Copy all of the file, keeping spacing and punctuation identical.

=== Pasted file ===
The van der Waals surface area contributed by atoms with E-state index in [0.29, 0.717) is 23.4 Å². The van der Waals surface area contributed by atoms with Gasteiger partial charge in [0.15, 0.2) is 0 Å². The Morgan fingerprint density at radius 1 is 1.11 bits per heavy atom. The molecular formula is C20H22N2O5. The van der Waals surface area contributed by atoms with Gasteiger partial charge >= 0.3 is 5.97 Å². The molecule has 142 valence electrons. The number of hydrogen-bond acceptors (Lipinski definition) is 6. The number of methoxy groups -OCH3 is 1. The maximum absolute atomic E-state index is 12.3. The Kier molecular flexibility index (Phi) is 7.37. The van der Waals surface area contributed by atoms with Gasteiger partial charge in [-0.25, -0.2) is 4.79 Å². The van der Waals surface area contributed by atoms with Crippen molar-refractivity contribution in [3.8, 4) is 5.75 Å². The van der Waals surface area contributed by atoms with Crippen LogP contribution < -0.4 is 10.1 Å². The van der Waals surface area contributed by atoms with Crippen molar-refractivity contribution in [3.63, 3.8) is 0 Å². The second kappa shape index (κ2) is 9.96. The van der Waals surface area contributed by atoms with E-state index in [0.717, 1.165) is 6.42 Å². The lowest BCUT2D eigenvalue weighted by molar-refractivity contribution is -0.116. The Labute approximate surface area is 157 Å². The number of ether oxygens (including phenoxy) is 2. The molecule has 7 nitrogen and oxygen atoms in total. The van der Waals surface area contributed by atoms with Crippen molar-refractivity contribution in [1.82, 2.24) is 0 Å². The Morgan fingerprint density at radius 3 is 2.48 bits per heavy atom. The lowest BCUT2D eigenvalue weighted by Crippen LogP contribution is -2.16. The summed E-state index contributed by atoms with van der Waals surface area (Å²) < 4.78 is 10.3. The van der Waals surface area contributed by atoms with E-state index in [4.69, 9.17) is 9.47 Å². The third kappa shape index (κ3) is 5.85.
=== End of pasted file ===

The van der Waals surface area contributed by atoms with E-state index in [0.29, 0.717) is 23.4 Å². The van der Waals surface area contributed by atoms with Gasteiger partial charge in [0.15, 0.2) is 0 Å². The Morgan fingerprint density at radius 1 is 1.11 bits per heavy atom. The molecular formula is C20H22N2O5. The van der Waals surface area contributed by atoms with Gasteiger partial charge >= 0.3 is 5.97 Å². The molecule has 142 valence electrons. The number of hydrogen-bond acceptors (Lipinski definition) is 6. The number of methoxy groups -OCH3 is 1. The maximum absolute atomic E-state index is 12.3. The Kier molecular flexibility index (Phi) is 7.37. The van der Waals surface area contributed by atoms with Gasteiger partial charge in [-0.25, -0.2) is 4.79 Å². The van der Waals surface area contributed by atoms with Crippen molar-refractivity contribution in [3.8, 4) is 5.75 Å². The van der Waals surface area contributed by atoms with Crippen LogP contribution < -0.4 is 10.1 Å². The van der Waals surface area contributed by atoms with Crippen molar-refractivity contribution in [3.63, 3.8) is 0 Å². The second kappa shape index (κ2) is 9.96. The van der Waals surface area contributed by atoms with E-state index in [0.717, 1.165) is 6.42 Å². The lowest BCUT2D eigenvalue weighted by molar-refractivity contribution is -0.116. The Labute approximate surface area is 157 Å². The number of ether oxygens (including phenoxy) is 2. The molecule has 7 nitrogen and oxygen atoms in total. The van der Waals surface area contributed by atoms with Crippen molar-refractivity contribution in [1.82, 2.24) is 0 Å². The Morgan fingerprint density at radius 3 is 2.48 bits per heavy atom. The lowest BCUT2D eigenvalue weighted by Crippen LogP contribution is -2.16. The summed E-state index contributed by atoms with van der Waals surface area (Å²) < 4.78 is 10.3. The van der Waals surface area contributed by atoms with E-state index in [4.69, 9.17) is 9.47 Å². The third kappa shape index (κ3) is 5.85.